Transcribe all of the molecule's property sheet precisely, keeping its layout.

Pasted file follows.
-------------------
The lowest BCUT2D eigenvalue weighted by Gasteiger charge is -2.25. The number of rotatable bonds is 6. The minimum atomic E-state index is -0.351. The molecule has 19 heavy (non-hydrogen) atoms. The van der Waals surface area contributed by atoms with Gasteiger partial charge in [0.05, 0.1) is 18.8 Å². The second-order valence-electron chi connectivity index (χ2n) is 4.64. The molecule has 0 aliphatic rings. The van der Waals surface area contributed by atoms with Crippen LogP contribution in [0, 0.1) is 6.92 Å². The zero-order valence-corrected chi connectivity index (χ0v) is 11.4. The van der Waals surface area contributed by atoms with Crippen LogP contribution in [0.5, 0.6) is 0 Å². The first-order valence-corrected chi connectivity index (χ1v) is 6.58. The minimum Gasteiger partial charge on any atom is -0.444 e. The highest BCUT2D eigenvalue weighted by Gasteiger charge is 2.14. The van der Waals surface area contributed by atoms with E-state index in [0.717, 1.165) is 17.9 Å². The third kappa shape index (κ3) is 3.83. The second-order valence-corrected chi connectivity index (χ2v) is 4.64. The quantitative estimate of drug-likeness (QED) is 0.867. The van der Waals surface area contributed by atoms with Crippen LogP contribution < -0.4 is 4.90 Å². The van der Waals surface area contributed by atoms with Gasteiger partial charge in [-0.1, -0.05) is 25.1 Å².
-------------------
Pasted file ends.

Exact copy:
The lowest BCUT2D eigenvalue weighted by Gasteiger charge is -2.25. The number of rotatable bonds is 6. The minimum atomic E-state index is -0.351. The molecule has 19 heavy (non-hydrogen) atoms. The van der Waals surface area contributed by atoms with Gasteiger partial charge in [0.05, 0.1) is 18.8 Å². The second-order valence-electron chi connectivity index (χ2n) is 4.64. The molecule has 0 aliphatic rings. The van der Waals surface area contributed by atoms with Crippen LogP contribution in [0, 0.1) is 6.92 Å². The zero-order valence-corrected chi connectivity index (χ0v) is 11.4. The van der Waals surface area contributed by atoms with Crippen LogP contribution in [0.5, 0.6) is 0 Å². The first-order valence-corrected chi connectivity index (χ1v) is 6.58. The minimum Gasteiger partial charge on any atom is -0.444 e. The highest BCUT2D eigenvalue weighted by Gasteiger charge is 2.14. The van der Waals surface area contributed by atoms with E-state index in [0.717, 1.165) is 17.9 Å². The third kappa shape index (κ3) is 3.83. The second-order valence-corrected chi connectivity index (χ2v) is 4.64. The quantitative estimate of drug-likeness (QED) is 0.867. The van der Waals surface area contributed by atoms with Crippen LogP contribution < -0.4 is 4.90 Å². The van der Waals surface area contributed by atoms with Gasteiger partial charge in [-0.1, -0.05) is 25.1 Å².